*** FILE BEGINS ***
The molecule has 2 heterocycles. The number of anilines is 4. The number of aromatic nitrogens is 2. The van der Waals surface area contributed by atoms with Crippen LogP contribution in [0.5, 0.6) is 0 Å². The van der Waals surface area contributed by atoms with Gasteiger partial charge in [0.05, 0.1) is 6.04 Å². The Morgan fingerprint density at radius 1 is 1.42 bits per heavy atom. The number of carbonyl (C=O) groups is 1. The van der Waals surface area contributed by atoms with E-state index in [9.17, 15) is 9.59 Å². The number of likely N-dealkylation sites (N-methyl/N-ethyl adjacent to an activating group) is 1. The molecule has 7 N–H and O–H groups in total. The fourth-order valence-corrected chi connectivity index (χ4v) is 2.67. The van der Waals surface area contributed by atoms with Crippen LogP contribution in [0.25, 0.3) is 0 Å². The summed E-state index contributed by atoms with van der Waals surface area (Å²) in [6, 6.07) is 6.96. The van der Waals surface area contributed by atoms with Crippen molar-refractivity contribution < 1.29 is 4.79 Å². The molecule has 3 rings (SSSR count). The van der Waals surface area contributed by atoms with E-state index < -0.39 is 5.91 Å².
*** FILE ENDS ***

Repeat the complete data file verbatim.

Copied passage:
The molecule has 2 heterocycles. The number of anilines is 4. The number of aromatic nitrogens is 2. The van der Waals surface area contributed by atoms with Crippen LogP contribution in [0.5, 0.6) is 0 Å². The van der Waals surface area contributed by atoms with Gasteiger partial charge in [0.05, 0.1) is 6.04 Å². The Morgan fingerprint density at radius 1 is 1.42 bits per heavy atom. The number of carbonyl (C=O) groups is 1. The van der Waals surface area contributed by atoms with E-state index in [9.17, 15) is 9.59 Å². The number of likely N-dealkylation sites (N-methyl/N-ethyl adjacent to an activating group) is 1. The molecule has 7 N–H and O–H groups in total. The fourth-order valence-corrected chi connectivity index (χ4v) is 2.67. The van der Waals surface area contributed by atoms with Crippen LogP contribution in [0.25, 0.3) is 0 Å². The summed E-state index contributed by atoms with van der Waals surface area (Å²) in [6, 6.07) is 6.96. The van der Waals surface area contributed by atoms with Crippen molar-refractivity contribution < 1.29 is 4.79 Å². The molecule has 3 rings (SSSR count). The van der Waals surface area contributed by atoms with E-state index < -0.39 is 5.91 Å².